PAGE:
Particularly frightening is the strong associations between obesity and preeclampsia.  The odds ratios are the same as the Pregnancy Induced Hypertension ratios with women in the highest BMI category more than four times as likely to develop preeclampsia.   And while a nullipara had to have BMI>40 to be in the highest risk group, a multip only needed to have a BMI>30.

Remember, some women will only have one problem while others will have multiple.  The best estimates are that 1 out of 3 obese women will not have a normal pregnancy.  That means 2 out of 3 will continue without problems.

And, we know obese women are more likely to give birth via cesarean, with severely obese (BMI>40) with at least 3 times the odds of giving birth via cesarean.  Yes, there is a difference in elective cesarean, but the rates of emergency cesarean (or decision to cesarean made after labor has started) are actually higher than the elective cesarean group.

One of the problems for an obese woman is that it is going to take her longer to labor.  It is not  a difference in uterine contractility. The contractions themselves take longer to open the cervix in obese women. In fact, it even takes longer for an obese woman to even start labor.  So there is one silver lining – obese women actually have a lower rate of spontaneous preterm birth.

I could not find hypotheses about why the contractions of the same strength are not effective on the cervix of an obese woman.  But regardless of the reason, it takes about 1.2 hours more for an obese nullip to reach 10cm. And because of this “slow to start” labor reality, an obese woman is 2.5 times more likely to be induced – but this is also due to the higher rates of induction for preeclampsia.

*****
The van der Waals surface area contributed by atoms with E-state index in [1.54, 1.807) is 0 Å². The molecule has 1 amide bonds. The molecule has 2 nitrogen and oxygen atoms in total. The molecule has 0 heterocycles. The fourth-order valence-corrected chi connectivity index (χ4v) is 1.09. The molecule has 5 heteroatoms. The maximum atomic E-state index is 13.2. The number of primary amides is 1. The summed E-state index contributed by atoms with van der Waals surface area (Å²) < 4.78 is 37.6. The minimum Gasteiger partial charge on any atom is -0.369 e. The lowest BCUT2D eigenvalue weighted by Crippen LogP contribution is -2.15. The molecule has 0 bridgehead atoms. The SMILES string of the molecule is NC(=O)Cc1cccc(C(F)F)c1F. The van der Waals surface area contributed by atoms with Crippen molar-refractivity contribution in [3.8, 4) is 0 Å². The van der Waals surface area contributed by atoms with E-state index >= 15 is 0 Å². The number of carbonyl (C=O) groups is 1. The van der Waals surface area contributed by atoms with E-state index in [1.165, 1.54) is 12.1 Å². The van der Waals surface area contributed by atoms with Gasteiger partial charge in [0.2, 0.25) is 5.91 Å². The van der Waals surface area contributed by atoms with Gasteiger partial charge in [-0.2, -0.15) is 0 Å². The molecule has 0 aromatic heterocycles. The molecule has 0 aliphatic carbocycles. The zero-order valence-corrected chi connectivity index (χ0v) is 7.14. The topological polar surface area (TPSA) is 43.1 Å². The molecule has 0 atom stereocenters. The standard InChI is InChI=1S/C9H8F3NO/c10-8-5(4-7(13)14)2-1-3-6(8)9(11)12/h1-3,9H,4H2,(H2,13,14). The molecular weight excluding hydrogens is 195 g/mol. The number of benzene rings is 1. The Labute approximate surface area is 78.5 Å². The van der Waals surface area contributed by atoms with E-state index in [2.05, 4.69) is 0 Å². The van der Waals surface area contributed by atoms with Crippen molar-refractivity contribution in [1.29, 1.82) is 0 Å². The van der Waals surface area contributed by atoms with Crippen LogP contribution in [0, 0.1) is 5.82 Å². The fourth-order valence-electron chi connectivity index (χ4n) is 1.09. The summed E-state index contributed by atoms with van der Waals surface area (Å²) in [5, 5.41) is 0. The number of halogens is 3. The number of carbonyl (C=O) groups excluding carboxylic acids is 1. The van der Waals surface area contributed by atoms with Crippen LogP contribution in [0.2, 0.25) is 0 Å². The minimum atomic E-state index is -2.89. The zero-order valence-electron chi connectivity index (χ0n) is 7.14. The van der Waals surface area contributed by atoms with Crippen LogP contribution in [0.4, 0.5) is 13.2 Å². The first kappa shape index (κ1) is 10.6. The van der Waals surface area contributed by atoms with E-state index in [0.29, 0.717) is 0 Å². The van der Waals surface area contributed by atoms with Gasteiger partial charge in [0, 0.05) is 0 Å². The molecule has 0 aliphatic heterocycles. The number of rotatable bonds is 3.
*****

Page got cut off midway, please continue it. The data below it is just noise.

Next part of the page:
But the higher rates of cesarean add another concern for obese women.  The odds of epidural failure is higher, but so is the failure rate for tracheal intubation to allow for general anesthetic. Higher rates of wound infection have led to recommendations for higher or longer doses of prophylactic antibiotics and different surgical closure methods.  As we said, an obese woman has much higher odds of a clot. And when she has her next baby, her odds of VBAC failure nearly double.

Risks for the Baby

Obese women are more likely to have infants with congenital deformities like neural tube defects and congenital heart disease. The odds for congenital heart disease increase with increasing BMI, so while there is a 25% increase for women with BMI 30-39, there is a 50% increase for women with BMI >40.

Obese women have at least a 50% increase and possibly over 200% increase in odds for neural tube defects.  In fact, in the UK guidelines now recommend a 5mg daily folic acid supplement for pregnant women with BMI >30.

But dysfunctional placentas are not only affecting development.  They seem to be affecting the ability of the baby to survive.  It turns out, stillbirth is nearly twice as likely in obese compared to non-obese women – In the UK (where better public health records are kept) almost 1/3 of the women who have a stillborn infant or dies in the neonatal period is obese.

Conclusion

The increased risks for both mother and baby with pre-pregnancy obesity are real. But remember, these are risks – not absolutes.  Tomorrow we will talk about what midwives can do to help women reduce the risks.

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Jennifer Vanderlaan CNM MPH is the author of the BirthingNaturally.net website. She has been working with expectant families since 2000, training doulas, childbirth educators, and midwives. She has worked with midwives in Central America and Sub-Saharan Africa. Her interest in public health grew in 2010, and she is now a PhD student learning to become a producer of knowledge.